The African Development Bank (AfDB) and the Global Centre for Adaptation (GCA) are releasing US$ 3.7 million to improve the living environment of about 600,000 Djiboutians affected by the effects of climate change.
The government of Djibouti is starting the implementation of the Integrated Urban Infrastructure and Climate Adaptation Study project in the city of Djibouti. With a total cost of US$3.7 million (more than 658 billion Djibouti francs), the project is jointly financed by the African Development Bank (AfDB) through its concessional lending arm, the African Development Fund (ADF) and the Urban and Municipal Development Fund (UMDF), as well as the Global Centre for Adaptation (GCA).
The livelihoods of the people of this East African country have been threatened for the past two years by the war in Ukraine, the conflict in Tigray, Ethiopia, and Tropical Cyclone Sagar, which displaced 110,000 people according to the United Nations (UN). The AfDB and GCA support should therefore enable the strengthening of climate resilience in the Djiboutian capital through the construction of several infrastructures mainly in the areas of agriculture, mobility and sustainable energy.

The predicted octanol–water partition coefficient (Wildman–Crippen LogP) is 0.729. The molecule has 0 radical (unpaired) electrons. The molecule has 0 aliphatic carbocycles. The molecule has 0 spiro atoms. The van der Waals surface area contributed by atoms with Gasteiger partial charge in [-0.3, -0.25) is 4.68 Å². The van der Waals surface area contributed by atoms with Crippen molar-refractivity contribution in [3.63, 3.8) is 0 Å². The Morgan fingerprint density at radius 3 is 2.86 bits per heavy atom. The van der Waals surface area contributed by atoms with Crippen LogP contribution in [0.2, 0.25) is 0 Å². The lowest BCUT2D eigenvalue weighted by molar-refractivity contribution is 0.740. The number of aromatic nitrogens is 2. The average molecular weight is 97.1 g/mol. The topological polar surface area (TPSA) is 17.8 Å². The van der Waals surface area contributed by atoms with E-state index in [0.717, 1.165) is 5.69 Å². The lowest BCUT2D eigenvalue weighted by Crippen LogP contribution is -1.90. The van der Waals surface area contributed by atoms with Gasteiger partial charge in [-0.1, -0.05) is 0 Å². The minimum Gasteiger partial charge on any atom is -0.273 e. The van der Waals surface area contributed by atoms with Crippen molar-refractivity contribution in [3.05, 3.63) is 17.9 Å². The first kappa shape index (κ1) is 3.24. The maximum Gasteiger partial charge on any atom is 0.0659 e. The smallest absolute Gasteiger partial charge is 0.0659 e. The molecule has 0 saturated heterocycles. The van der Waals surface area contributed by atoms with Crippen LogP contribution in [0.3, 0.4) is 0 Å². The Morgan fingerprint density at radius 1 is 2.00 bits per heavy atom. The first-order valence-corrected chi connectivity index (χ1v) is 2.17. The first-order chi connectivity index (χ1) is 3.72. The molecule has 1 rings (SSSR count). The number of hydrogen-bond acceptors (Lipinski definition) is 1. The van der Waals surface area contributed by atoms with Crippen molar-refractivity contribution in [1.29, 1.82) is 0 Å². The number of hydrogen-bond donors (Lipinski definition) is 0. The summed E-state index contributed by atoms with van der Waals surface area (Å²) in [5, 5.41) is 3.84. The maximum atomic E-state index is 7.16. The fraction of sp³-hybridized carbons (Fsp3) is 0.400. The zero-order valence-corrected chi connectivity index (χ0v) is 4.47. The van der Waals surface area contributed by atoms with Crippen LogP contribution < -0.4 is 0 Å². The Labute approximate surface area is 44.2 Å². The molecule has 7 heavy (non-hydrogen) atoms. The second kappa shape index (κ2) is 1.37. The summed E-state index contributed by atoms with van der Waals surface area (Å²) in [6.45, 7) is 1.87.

“The aim is to establish a roadmap to improve access to urban infrastructure and basic services. The results will enable integrated and sustainable urban development with a gender perspective. The initiative is consistent with the Djibouti National Development Plan 2020-2024,” explains Nnenna Nwabufo, the AfDB’s Director General for East Africa.
According to the financial institution based in Abidjan, Côte d’Ivoire, the financing granted to Djibouti is part of its “High 5” programme launched in 2015. This AfDB initiative aims at improving the quality of life of African populations through the United Nations Sustainable Development Goals (SDGs), notably SDGs 11 and 13 on sustainable cities and the fight against climate change respectively.